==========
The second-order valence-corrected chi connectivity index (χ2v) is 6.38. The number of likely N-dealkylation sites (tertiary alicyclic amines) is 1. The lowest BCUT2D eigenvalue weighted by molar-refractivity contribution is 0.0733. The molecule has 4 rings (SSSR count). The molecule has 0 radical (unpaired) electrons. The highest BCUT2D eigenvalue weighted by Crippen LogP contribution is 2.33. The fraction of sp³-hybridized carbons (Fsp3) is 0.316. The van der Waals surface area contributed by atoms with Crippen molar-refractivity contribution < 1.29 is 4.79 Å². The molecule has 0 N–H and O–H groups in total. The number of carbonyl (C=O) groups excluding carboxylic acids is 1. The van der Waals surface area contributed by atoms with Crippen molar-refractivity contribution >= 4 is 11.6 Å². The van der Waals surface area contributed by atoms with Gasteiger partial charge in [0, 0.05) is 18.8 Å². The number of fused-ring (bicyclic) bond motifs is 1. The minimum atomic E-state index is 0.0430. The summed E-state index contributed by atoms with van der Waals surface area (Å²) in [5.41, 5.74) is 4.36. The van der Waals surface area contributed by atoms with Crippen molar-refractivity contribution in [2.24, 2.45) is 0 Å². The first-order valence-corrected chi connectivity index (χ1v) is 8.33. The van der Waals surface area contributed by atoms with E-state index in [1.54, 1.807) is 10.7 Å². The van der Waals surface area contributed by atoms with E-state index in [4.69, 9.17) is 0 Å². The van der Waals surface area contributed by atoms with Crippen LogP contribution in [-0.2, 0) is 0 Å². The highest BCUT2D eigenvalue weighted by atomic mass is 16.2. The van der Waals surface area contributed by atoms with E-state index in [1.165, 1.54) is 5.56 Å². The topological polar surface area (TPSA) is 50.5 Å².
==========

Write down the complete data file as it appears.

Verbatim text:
The second-order valence-corrected chi connectivity index (χ2v) is 6.38. The number of likely N-dealkylation sites (tertiary alicyclic amines) is 1. The lowest BCUT2D eigenvalue weighted by molar-refractivity contribution is 0.0733. The molecule has 4 rings (SSSR count). The molecule has 0 radical (unpaired) electrons. The highest BCUT2D eigenvalue weighted by Crippen LogP contribution is 2.33. The fraction of sp³-hybridized carbons (Fsp3) is 0.316. The van der Waals surface area contributed by atoms with Crippen molar-refractivity contribution < 1.29 is 4.79 Å². The molecule has 0 N–H and O–H groups in total. The number of carbonyl (C=O) groups excluding carboxylic acids is 1. The van der Waals surface area contributed by atoms with Crippen molar-refractivity contribution >= 4 is 11.6 Å². The van der Waals surface area contributed by atoms with Gasteiger partial charge in [0, 0.05) is 18.8 Å². The number of fused-ring (bicyclic) bond motifs is 1. The minimum atomic E-state index is 0.0430. The summed E-state index contributed by atoms with van der Waals surface area (Å²) in [5.41, 5.74) is 4.36. The van der Waals surface area contributed by atoms with Crippen molar-refractivity contribution in [2.24, 2.45) is 0 Å². The first-order valence-corrected chi connectivity index (χ1v) is 8.33. The van der Waals surface area contributed by atoms with E-state index in [1.54, 1.807) is 10.7 Å². The van der Waals surface area contributed by atoms with E-state index in [4.69, 9.17) is 0 Å². The van der Waals surface area contributed by atoms with Crippen LogP contribution in [-0.2, 0) is 0 Å². The highest BCUT2D eigenvalue weighted by atomic mass is 16.2. The van der Waals surface area contributed by atoms with E-state index in [1.165, 1.54) is 5.56 Å². The topological polar surface area (TPSA) is 50.5 Å².